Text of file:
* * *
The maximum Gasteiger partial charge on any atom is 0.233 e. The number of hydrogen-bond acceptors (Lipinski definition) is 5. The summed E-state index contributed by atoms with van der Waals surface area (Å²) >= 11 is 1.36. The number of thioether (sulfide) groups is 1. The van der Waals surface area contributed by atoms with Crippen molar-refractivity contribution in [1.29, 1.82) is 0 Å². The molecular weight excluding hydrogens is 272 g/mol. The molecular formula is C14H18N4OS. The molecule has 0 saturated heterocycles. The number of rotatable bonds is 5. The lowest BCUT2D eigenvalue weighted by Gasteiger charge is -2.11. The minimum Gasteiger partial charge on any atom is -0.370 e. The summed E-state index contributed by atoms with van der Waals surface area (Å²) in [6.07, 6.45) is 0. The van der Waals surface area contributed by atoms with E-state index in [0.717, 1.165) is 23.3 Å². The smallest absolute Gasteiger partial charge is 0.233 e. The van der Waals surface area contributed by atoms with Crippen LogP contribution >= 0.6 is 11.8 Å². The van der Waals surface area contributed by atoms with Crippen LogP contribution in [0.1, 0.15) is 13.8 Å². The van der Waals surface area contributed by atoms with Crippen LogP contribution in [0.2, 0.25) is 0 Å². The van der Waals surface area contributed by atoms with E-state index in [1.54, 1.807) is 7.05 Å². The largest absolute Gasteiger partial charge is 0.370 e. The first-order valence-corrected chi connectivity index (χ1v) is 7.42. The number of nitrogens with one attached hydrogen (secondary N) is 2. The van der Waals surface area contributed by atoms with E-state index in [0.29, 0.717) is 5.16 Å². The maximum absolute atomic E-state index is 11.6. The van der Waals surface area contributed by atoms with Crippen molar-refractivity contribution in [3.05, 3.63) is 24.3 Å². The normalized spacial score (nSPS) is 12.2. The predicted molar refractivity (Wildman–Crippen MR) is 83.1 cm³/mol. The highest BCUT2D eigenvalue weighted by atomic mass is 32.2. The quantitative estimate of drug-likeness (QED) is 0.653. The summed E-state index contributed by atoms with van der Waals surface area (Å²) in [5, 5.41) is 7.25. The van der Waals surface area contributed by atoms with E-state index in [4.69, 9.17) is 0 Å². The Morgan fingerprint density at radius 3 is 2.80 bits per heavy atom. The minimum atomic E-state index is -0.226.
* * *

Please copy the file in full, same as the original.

The maximum Gasteiger partial charge on any atom is 0.233 e. The number of hydrogen-bond acceptors (Lipinski definition) is 5. The summed E-state index contributed by atoms with van der Waals surface area (Å²) >= 11 is 1.36. The number of thioether (sulfide) groups is 1. The van der Waals surface area contributed by atoms with Crippen molar-refractivity contribution in [1.29, 1.82) is 0 Å². The molecular weight excluding hydrogens is 272 g/mol. The molecular formula is C14H18N4OS. The molecule has 0 saturated heterocycles. The number of rotatable bonds is 5. The lowest BCUT2D eigenvalue weighted by Gasteiger charge is -2.11. The minimum Gasteiger partial charge on any atom is -0.370 e. The summed E-state index contributed by atoms with van der Waals surface area (Å²) in [6.07, 6.45) is 0. The van der Waals surface area contributed by atoms with E-state index in [0.717, 1.165) is 23.3 Å². The smallest absolute Gasteiger partial charge is 0.233 e. The van der Waals surface area contributed by atoms with Crippen LogP contribution >= 0.6 is 11.8 Å². The van der Waals surface area contributed by atoms with Crippen LogP contribution in [0.1, 0.15) is 13.8 Å². The van der Waals surface area contributed by atoms with Crippen LogP contribution in [0.2, 0.25) is 0 Å². The van der Waals surface area contributed by atoms with E-state index in [1.54, 1.807) is 7.05 Å². The largest absolute Gasteiger partial charge is 0.370 e. The first-order valence-corrected chi connectivity index (χ1v) is 7.42. The number of nitrogens with one attached hydrogen (secondary N) is 2. The van der Waals surface area contributed by atoms with E-state index in [0.29, 0.717) is 5.16 Å². The maximum absolute atomic E-state index is 11.6. The van der Waals surface area contributed by atoms with Crippen molar-refractivity contribution in [3.05, 3.63) is 24.3 Å². The normalized spacial score (nSPS) is 12.2. The predicted molar refractivity (Wildman–Crippen MR) is 83.1 cm³/mol. The highest BCUT2D eigenvalue weighted by atomic mass is 32.2. The quantitative estimate of drug-likeness (QED) is 0.653. The summed E-state index contributed by atoms with van der Waals surface area (Å²) in [5, 5.41) is 7.25. The van der Waals surface area contributed by atoms with E-state index in [4.69, 9.17) is 0 Å². The Morgan fingerprint density at radius 3 is 2.80 bits per heavy atom. The minimum atomic E-state index is -0.226.